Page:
“I was horrified to see it all happen."
Back From the Dead
Crypto miners in Montana revived a dying coal-powered plant in Montana last year, according to a new report by the Guardian, and the resulting spike in emissions was staggering.
The Hardin generating station, a 115-megawatt coal plant in the southern part of the state, was supposed to close back in 2018 because it wasn't getting enough business. But in late 2020, Bitcoin mining company Marathon struck a deal and became the plant's sole customer. They packed about 30,000 Antminer S19 units, a special computer that mines for cryptocurrency, in a facility right outside according to the independent publication.
“I was horrified to see it all happen," Anne Hedges, co-director of the Montana Environmental Information Center, told the Guardian. "It was a terrible turn of events."
Whereas the plant only operated for 46 days in 2020, the first nine months of 2021 alone saw 236 busy days. Around 187,000 tons of carbon dioxide were emitted in the second quarter of 2021, a 5000 percent increase over the same period in 2020. In the third quarter, a further 206,000 tons was emitted, a 905 percent increase.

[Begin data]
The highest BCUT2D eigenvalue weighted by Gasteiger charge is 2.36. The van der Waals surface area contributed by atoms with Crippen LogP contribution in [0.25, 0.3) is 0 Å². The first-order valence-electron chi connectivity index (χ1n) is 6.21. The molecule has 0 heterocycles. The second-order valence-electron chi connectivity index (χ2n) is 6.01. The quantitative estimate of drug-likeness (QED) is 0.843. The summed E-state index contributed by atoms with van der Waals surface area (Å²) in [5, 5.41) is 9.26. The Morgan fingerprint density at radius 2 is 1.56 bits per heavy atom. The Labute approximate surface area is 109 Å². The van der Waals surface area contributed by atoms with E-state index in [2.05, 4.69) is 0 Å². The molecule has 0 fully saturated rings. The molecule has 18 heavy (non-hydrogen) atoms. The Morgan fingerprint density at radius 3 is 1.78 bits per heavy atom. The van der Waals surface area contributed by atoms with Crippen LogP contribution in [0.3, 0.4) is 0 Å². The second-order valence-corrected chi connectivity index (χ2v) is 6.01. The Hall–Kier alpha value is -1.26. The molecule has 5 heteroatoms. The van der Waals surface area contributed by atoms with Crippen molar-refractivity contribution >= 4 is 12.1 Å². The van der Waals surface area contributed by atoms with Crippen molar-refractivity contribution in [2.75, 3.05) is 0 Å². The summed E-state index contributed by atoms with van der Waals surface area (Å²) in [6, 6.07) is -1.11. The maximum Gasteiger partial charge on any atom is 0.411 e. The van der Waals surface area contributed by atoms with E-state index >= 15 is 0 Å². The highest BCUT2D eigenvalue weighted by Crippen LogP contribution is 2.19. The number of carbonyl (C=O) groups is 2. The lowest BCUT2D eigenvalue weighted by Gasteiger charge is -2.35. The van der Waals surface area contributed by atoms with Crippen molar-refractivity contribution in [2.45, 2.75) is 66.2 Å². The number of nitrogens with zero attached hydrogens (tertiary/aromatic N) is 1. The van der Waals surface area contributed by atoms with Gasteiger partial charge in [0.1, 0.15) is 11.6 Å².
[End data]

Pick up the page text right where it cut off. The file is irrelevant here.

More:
The Wall Street Journal first reported plans for the Montana plant back in 2021, and it's not exactly unusual for Bitcoin mining to use up so much electricity. Kosovo, located in southeastern Europe, banned crypto mining completely back in January because of ongoing an energy crisis and blackouts. In 2017, Bitcoin mining was already using more energy than a combined total of 159 countries.
Despite the numbers, Bitcoin enthusiasts say it's not as bad as it seems. Fred Thiel, chief executive of Marathon, said washing machines in the US use more energy.
"I understand the desire for some people to point Bitcoin mining as the big bad boy, but on a comparison with every other industry out there, it’s insignificant," he told the Guardian.
That crypto mining uses more energy than some industries is negligible. Two wrongs don't make a right, and the use of washing machines isn't exactly going to cancel out all the carbon Marathon is spewing into the atmosphere. Plus, the company's website includes multiple references and statements about future expansions, so the problem is only going to get worse.
More on environmental concerns: Surprise! Companies That Promised to Hit Net-Zero Emissions Are Failing Miserably